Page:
Modern America that came to be in the 20th century is intrinsically linked to the automobile and, of all things, the gas station.
In the Gas Station in America, authors John A. Jakle and Keith A. Sculle trace the roots of the gas station back to their origin and provide a clear, authoritative view of how the modern gas station came to be, how its permutations through time have impacted our connection to them, and their importance to the development of the automobile and the economic success of the United States.
Along the way, they provide a fascinating glimpse at why, as auto enthusiasts, we use and appreciate our cars the way we do.
Although there was a time that nearly saw a complete demise of the American Muscle Car, it is alive and well today – in fact, better than it has ever been. Shrouded by 50 years of time are the stories that created the legends of the Muscle Cars we admire and love today. In the Complete Book of American Muscle Supercars, author Tom Glatch shines a light on the people, events, and cars that spawned those legends and our intense enthusiasm for American performance cars with ever-increasing horsepower.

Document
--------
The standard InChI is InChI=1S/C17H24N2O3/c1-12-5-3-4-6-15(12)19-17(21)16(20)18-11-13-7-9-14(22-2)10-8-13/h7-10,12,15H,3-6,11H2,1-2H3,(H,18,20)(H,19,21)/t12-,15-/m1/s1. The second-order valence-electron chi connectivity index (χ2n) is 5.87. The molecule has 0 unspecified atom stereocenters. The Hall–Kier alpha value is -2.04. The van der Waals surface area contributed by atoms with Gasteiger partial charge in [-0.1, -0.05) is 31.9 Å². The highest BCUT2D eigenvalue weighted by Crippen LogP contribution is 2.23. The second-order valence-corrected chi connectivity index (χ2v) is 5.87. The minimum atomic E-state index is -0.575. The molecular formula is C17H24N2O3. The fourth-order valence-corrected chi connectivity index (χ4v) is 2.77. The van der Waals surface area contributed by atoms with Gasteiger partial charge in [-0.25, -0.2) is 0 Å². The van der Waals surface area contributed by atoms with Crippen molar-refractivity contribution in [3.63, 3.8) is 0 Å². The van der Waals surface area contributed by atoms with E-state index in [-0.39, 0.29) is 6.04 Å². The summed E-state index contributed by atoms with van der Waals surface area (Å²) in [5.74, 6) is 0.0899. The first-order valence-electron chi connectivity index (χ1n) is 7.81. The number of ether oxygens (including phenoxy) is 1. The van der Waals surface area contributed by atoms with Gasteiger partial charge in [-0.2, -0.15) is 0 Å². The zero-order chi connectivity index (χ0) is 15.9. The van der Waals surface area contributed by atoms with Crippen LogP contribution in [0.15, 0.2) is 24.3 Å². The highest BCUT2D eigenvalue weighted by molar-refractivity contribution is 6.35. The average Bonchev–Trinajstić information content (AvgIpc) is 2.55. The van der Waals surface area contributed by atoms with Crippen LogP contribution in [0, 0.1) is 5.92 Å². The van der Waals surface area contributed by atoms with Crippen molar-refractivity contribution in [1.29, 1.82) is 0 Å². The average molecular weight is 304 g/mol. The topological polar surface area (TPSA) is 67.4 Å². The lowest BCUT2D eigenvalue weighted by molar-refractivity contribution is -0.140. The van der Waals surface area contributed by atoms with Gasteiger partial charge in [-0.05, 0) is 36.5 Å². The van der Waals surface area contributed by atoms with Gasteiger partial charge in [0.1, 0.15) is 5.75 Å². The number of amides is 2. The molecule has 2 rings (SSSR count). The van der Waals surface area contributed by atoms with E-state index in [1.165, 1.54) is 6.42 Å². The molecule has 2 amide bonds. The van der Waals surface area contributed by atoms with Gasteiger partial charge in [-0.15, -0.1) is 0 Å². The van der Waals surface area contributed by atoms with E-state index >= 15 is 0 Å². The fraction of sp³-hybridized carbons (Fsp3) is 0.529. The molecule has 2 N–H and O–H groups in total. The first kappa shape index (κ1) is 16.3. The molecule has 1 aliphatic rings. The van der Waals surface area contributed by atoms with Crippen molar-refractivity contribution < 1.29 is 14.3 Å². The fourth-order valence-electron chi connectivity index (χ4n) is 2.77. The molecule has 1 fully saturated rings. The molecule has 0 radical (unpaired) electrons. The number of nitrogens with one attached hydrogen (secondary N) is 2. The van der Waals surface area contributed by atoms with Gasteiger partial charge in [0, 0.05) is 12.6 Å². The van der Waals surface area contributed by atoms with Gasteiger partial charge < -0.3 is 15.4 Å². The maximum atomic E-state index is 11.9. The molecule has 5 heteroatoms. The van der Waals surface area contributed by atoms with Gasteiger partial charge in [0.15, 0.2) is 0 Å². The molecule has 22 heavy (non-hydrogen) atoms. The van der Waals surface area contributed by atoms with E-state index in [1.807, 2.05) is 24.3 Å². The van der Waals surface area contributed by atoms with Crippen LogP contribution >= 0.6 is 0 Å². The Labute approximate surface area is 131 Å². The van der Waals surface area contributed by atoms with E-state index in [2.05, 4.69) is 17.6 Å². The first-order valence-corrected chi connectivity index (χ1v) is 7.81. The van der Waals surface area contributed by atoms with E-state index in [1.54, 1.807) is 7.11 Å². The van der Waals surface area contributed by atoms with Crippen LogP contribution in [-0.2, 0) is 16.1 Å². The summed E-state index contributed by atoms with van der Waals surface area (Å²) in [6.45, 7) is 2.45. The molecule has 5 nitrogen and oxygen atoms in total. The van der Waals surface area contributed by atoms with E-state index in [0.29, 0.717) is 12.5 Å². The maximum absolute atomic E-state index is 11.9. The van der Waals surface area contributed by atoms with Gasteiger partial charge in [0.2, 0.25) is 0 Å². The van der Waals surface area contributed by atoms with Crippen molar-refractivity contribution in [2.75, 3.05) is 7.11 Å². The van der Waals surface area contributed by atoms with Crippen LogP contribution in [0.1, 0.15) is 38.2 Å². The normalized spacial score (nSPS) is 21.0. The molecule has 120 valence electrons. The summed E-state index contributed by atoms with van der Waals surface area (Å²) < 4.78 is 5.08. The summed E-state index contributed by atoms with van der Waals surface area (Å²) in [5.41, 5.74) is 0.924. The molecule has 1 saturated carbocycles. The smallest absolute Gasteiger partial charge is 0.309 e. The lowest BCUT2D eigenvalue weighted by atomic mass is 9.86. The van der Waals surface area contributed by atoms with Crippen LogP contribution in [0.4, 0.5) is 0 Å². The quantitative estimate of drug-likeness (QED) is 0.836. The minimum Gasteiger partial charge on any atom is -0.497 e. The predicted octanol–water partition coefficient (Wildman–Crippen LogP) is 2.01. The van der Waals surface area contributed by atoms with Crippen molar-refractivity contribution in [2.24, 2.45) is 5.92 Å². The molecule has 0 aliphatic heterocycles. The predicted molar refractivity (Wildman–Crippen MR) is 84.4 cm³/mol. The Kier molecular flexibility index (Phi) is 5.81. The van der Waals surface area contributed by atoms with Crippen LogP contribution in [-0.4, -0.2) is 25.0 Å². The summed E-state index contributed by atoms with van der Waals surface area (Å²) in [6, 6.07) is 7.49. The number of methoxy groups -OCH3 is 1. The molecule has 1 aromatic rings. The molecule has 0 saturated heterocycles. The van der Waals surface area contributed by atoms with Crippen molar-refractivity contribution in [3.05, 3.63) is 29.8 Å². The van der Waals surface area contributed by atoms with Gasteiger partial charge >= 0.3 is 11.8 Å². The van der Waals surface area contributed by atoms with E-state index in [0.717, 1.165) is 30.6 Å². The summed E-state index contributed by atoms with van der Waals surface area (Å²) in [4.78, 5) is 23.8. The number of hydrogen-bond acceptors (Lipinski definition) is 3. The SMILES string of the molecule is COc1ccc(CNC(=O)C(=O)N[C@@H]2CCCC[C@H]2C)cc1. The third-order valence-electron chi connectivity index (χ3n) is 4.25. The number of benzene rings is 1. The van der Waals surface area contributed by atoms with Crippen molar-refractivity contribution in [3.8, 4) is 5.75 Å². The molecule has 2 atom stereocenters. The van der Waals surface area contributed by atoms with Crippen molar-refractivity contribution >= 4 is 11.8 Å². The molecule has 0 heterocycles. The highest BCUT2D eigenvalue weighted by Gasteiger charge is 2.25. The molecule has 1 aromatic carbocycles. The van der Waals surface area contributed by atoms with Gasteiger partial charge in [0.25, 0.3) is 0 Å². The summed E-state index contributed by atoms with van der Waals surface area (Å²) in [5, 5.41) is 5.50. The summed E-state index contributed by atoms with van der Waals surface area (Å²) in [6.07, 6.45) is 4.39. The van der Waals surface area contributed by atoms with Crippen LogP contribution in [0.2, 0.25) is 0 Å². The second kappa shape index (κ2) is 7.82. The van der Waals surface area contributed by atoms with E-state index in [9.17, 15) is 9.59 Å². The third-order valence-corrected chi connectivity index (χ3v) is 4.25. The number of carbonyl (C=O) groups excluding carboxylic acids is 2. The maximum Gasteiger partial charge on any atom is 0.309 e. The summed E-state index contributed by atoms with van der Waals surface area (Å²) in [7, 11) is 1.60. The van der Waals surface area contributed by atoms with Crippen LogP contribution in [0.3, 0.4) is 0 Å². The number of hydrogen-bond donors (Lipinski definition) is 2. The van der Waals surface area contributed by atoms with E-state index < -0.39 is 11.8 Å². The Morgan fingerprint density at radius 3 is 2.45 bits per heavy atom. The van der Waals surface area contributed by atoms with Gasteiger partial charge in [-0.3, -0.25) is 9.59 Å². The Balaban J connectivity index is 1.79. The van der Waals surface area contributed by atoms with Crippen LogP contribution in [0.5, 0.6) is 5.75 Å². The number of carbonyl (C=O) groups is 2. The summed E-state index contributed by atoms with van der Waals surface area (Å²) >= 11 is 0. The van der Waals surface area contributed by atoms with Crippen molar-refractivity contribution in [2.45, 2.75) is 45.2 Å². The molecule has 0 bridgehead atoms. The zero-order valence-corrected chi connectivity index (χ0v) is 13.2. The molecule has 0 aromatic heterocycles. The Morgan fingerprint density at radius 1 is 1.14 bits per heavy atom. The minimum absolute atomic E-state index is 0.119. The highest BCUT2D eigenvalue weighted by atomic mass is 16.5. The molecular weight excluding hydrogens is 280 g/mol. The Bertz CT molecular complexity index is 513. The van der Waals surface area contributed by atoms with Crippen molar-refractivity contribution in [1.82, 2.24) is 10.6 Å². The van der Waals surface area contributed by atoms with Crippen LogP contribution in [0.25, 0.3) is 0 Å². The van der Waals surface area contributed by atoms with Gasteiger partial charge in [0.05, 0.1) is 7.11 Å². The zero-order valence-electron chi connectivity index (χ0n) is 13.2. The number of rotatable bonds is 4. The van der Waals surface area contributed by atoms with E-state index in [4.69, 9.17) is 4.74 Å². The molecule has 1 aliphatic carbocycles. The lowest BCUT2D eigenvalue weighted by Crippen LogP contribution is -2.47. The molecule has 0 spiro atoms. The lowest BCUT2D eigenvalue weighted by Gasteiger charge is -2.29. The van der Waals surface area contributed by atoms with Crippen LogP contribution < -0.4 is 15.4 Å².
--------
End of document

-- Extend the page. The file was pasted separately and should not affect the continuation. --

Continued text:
I haven't found a series that does a better job illuminating the subject of manufacturing than National Geographic's Ultimate Factories.
When you restore or customize your ride, it's difficult to do it well if you don't understand where it came from or how it was put together. If your serious about your hobby and it involves being hip deep in your car's parts, then Ultimate Factories is a must-see.
Although this is a review of the series, it's also a guide that references every single episode I could find with a perspective geared specifically towards the automotive enthusiast.
Check it out and enjoy!
This five-disc DVD educational series on paint and body repair is a great and inexpensive way to introduce yourself to the complex and often misunderstood field of automotive body repair.